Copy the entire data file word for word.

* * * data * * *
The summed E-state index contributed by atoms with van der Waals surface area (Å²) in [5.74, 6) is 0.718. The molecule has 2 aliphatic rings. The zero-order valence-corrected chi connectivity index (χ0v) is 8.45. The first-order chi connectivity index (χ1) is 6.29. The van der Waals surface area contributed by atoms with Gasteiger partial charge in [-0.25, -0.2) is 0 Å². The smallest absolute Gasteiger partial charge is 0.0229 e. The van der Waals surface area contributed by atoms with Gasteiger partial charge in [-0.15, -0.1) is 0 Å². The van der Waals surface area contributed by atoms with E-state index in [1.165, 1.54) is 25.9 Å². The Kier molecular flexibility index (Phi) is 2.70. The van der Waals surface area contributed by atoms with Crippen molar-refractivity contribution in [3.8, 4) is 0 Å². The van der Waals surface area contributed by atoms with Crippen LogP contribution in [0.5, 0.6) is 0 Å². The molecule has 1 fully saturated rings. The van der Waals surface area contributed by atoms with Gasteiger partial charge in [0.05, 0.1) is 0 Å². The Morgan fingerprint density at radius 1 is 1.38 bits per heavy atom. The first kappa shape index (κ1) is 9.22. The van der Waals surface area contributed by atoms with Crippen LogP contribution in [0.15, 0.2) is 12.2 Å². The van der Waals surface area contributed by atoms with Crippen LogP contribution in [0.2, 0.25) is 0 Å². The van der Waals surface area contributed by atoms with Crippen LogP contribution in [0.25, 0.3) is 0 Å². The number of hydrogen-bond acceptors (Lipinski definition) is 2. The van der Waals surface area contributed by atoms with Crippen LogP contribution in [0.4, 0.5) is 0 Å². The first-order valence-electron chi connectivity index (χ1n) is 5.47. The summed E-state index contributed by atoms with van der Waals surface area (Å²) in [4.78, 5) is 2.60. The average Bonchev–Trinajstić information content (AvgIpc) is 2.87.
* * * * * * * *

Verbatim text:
The summed E-state index contributed by atoms with van der Waals surface area (Å²) in [5.74, 6) is 0.718. The molecule has 2 aliphatic rings. The zero-order valence-corrected chi connectivity index (χ0v) is 8.45. The first-order chi connectivity index (χ1) is 6.29. The van der Waals surface area contributed by atoms with Gasteiger partial charge in [-0.25, -0.2) is 0 Å². The smallest absolute Gasteiger partial charge is 0.0229 e. The van der Waals surface area contributed by atoms with Gasteiger partial charge in [-0.15, -0.1) is 0 Å². The van der Waals surface area contributed by atoms with E-state index in [1.165, 1.54) is 25.9 Å². The Kier molecular flexibility index (Phi) is 2.70. The van der Waals surface area contributed by atoms with Crippen molar-refractivity contribution in [3.8, 4) is 0 Å². The van der Waals surface area contributed by atoms with Crippen LogP contribution in [0.5, 0.6) is 0 Å². The molecule has 1 fully saturated rings. The van der Waals surface area contributed by atoms with Gasteiger partial charge in [0.05, 0.1) is 0 Å². The Morgan fingerprint density at radius 1 is 1.38 bits per heavy atom. The first kappa shape index (κ1) is 9.22. The van der Waals surface area contributed by atoms with Crippen LogP contribution in [0.15, 0.2) is 12.2 Å². The van der Waals surface area contributed by atoms with Crippen LogP contribution in [0.2, 0.25) is 0 Å². The van der Waals surface area contributed by atoms with Crippen LogP contribution in [0.25, 0.3) is 0 Å². The number of hydrogen-bond acceptors (Lipinski definition) is 2. The van der Waals surface area contributed by atoms with Crippen LogP contribution in [0.4, 0.5) is 0 Å². The first-order valence-electron chi connectivity index (χ1n) is 5.47. The summed E-state index contributed by atoms with van der Waals surface area (Å²) in [4.78, 5) is 2.60. The average Bonchev–Trinajstić information content (AvgIpc) is 2.87.